Saint Thomas Choir of Men and Boys in concert tonight at Christ Church

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Considered by many to be the leading U.S. ensemble in the Anglican choral tradition, the Saint Thomas Choir of Men and Boys provides music for five choral services each week at Saint Thomas Church Fifth Avenue, NY, and for the past three decades has also toured throughout the U.S. and Europe.

Tonight (March 21) they will be in concert at Christ Church in downtown Little Rock at 7pm.

Director of Music, Daniel Hyde, will make his final tour with the choir in March, of which their concert at Christ Church will be a part. Admission is $25, $10 for students. Ticket are on sale  at the door the night of the performance.

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Festival of Hymns tonight at Christ Church

Image may contain: 1 personRichard Webster is a leading American composer of church music, especially of brass arrangements for congregational hymns.

Webster will lead the Christ Church Choir and the congregation in “Blow Ye the Trumpet in Zion: A Festival of Hymns for the Church Year,” singing your favorite hymns set to dazzling arrangements for brass. The hymn festival is free and open to the public (so bring a friend!), and a festive reception will follow.

The program starts at 7pm at Christ Church, located at the corner of Scott and Capitol Streets.

2nd Friday Art Night – Christ Church

Christ Episcopal Church will open a new art exhibit in its Gallery on Friday, January 11, 2019. Brenda Fowler will be the featured artist from January 11 through the end of March 2019.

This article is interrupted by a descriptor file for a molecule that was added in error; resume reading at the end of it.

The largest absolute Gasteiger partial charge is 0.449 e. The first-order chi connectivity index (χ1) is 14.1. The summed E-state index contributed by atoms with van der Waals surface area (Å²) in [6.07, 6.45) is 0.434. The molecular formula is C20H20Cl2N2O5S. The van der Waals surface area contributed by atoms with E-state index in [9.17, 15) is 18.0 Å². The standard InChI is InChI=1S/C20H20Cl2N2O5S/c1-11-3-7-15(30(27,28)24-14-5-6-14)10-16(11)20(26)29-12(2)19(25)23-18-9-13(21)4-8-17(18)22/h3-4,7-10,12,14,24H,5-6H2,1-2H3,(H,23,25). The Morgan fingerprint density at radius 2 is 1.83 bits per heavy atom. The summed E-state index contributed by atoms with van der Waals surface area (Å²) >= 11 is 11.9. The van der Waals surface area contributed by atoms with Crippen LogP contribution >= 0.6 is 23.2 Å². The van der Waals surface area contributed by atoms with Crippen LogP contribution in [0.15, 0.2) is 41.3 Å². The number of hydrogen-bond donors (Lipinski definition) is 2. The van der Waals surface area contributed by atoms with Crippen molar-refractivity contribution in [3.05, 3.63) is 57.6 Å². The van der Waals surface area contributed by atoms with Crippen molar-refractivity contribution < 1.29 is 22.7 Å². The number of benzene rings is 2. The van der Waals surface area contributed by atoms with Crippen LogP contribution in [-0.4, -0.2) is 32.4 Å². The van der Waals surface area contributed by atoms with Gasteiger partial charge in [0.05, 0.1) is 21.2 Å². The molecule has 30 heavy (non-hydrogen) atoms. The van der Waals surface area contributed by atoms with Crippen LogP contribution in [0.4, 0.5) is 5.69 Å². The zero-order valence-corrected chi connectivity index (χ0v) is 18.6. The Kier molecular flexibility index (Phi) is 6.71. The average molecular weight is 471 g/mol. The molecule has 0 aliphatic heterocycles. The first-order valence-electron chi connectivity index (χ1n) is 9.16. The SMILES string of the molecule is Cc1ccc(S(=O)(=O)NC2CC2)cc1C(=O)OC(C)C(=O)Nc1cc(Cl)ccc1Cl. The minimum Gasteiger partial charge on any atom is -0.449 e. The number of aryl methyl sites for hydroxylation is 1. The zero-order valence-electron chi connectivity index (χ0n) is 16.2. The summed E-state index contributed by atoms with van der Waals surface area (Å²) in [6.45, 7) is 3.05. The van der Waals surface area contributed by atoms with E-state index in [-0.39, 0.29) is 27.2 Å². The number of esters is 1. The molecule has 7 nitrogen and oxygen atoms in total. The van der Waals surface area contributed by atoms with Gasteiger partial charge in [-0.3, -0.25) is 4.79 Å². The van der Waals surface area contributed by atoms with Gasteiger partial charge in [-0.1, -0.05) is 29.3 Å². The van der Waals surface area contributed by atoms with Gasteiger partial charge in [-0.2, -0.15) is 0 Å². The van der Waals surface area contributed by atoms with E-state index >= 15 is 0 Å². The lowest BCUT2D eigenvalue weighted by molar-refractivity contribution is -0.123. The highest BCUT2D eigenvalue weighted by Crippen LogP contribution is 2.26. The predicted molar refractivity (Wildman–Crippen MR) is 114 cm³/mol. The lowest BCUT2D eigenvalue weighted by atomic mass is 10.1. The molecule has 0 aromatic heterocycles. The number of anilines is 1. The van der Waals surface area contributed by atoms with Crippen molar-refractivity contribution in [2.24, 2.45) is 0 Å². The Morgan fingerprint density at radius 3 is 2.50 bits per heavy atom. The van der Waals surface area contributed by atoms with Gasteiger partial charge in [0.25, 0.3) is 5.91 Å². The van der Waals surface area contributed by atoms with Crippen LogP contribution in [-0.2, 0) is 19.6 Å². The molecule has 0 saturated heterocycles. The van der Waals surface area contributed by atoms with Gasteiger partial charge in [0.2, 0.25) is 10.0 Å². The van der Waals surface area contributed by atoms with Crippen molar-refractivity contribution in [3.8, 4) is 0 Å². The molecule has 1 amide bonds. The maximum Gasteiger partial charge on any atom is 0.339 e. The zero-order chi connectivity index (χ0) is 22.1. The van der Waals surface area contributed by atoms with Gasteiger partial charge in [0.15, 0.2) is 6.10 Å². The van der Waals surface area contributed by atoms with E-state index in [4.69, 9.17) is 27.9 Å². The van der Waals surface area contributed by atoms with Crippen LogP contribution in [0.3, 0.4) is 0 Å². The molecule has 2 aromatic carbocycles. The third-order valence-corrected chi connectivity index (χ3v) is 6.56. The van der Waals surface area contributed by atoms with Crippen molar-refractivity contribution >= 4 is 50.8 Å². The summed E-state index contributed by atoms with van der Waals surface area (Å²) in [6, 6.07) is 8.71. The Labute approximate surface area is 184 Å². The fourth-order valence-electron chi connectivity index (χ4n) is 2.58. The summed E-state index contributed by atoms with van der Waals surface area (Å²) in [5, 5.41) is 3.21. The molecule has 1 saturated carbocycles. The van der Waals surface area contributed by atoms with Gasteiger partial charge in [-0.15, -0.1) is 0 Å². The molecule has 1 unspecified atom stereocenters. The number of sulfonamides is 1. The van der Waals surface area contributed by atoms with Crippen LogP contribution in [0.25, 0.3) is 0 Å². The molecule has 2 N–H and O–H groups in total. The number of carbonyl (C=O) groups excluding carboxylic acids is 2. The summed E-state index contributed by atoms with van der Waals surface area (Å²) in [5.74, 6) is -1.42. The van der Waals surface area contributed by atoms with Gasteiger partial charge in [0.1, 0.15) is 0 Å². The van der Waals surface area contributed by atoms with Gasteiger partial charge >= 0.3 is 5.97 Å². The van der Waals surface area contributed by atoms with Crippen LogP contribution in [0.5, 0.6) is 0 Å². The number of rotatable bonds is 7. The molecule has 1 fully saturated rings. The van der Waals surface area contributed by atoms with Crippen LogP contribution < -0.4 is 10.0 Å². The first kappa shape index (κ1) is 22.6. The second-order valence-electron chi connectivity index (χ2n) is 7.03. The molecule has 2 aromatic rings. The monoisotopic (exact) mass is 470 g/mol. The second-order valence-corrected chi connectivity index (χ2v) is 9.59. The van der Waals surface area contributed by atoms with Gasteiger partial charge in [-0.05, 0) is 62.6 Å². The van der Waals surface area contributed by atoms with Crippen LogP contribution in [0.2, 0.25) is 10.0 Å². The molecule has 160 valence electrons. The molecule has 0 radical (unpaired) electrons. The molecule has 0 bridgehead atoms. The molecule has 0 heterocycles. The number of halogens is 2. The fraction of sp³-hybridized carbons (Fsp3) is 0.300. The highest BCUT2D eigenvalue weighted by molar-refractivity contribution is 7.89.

Fowler’s paintings will be on display for purchase in the Gallery. The exhibit is entitled “Life Changes,” which, Fowler explains, embraces the essence of an ever-changing life, as well as the emotions experienced throughout these changes.

Fowler is an Arkansas artist whose original contemporary abstract expressionist paintings are intended to convey the creative energy and passion for expression through which all artists go. Her mixed media, large-scale paintings on deep, gallery-wrapped canvas, are comprised of multiple layers of strong, vibrant, high-quality fine art acrylic colors, often with added texture. Each piece begins with a concept, a thought, or an idea with the intent to convey emotions and are reflective of their titles.

Fowler received her formal education at the University of Arkansas Little Rock and the Arkansas Arts Center Museum School. Her paintings have been displayed at numerous art galleries and interior design firms throughout Arkansas and in Dallas.

Christ Church believes that artists, whether painters or singers or sculptors or poets, show something of God when they show us the world’s truth and beauty through their talents. The Gallery is open to the public each weekday during regular business hours and is also a regular stop on downtown Little Rock’s Second Friday Art Night. The exhibition will open with a reception for the artist on Friday, January 11 from 5 pm-8 pm.

Godspeed Scott Walters

scottwaltersdepartureFor twelve years, Scott Walters has been an advocate for many things in Little Rock.  One of these has been the arts — especially literature, visual arts and music.

His tenure as Rector of Christ Church saw the concerts by Mavis Staples and the Arkansas Symphony Orchestra, the development of The Undercroft music venue, the creation of the Sixth Street Library gallery, and partnerships with the Arkansas Literary Festival.

As he moves on to his next adventure in Memphis, this is a chance to say farewell to him.

 

CHANGES AND CHANCES

A troubadour of truths once came
to a church of rock in a city built on a rock.